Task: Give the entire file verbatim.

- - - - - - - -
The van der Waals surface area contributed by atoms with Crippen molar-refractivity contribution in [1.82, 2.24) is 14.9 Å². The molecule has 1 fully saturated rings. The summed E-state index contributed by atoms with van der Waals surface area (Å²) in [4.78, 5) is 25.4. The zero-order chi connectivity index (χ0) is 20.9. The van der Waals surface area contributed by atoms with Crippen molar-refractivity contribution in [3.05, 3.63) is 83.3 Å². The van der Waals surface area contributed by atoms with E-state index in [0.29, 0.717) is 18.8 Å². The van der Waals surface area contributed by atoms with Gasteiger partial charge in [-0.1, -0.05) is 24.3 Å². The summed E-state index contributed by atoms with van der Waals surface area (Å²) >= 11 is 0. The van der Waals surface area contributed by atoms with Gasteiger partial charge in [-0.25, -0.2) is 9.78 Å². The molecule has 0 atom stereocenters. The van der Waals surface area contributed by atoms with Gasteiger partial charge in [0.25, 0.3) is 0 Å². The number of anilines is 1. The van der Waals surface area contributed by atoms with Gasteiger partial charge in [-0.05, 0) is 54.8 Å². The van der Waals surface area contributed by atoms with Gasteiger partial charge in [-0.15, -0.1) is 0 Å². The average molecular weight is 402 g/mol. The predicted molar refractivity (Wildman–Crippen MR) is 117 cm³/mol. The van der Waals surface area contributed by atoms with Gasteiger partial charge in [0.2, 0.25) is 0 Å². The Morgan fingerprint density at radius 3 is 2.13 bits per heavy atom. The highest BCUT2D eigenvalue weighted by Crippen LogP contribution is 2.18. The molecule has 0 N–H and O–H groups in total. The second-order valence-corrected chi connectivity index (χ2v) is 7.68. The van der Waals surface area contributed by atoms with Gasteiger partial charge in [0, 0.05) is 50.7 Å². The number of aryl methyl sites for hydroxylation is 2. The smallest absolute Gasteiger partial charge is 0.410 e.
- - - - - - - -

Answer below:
The van der Waals surface area contributed by atoms with Crippen molar-refractivity contribution in [1.82, 2.24) is 14.9 Å². The molecule has 1 fully saturated rings. The summed E-state index contributed by atoms with van der Waals surface area (Å²) in [4.78, 5) is 25.4. The zero-order chi connectivity index (χ0) is 20.9. The van der Waals surface area contributed by atoms with Crippen molar-refractivity contribution in [3.05, 3.63) is 83.3 Å². The van der Waals surface area contributed by atoms with E-state index in [0.29, 0.717) is 18.8 Å². The van der Waals surface area contributed by atoms with Gasteiger partial charge in [-0.1, -0.05) is 24.3 Å². The summed E-state index contributed by atoms with van der Waals surface area (Å²) >= 11 is 0. The van der Waals surface area contributed by atoms with Gasteiger partial charge in [-0.25, -0.2) is 9.78 Å². The molecule has 0 atom stereocenters. The van der Waals surface area contributed by atoms with Gasteiger partial charge in [0.25, 0.3) is 0 Å². The number of anilines is 1. The van der Waals surface area contributed by atoms with Gasteiger partial charge in [-0.05, 0) is 54.8 Å². The van der Waals surface area contributed by atoms with Gasteiger partial charge in [-0.15, -0.1) is 0 Å². The average molecular weight is 402 g/mol. The predicted molar refractivity (Wildman–Crippen MR) is 117 cm³/mol. The van der Waals surface area contributed by atoms with Gasteiger partial charge in [0.2, 0.25) is 0 Å². The Morgan fingerprint density at radius 3 is 2.13 bits per heavy atom. The highest BCUT2D eigenvalue weighted by Crippen LogP contribution is 2.18. The molecule has 0 N–H and O–H groups in total. The second-order valence-corrected chi connectivity index (χ2v) is 7.68. The van der Waals surface area contributed by atoms with Gasteiger partial charge in [0, 0.05) is 50.7 Å². The number of aryl methyl sites for hydroxylation is 2. The smallest absolute Gasteiger partial charge is 0.410 e.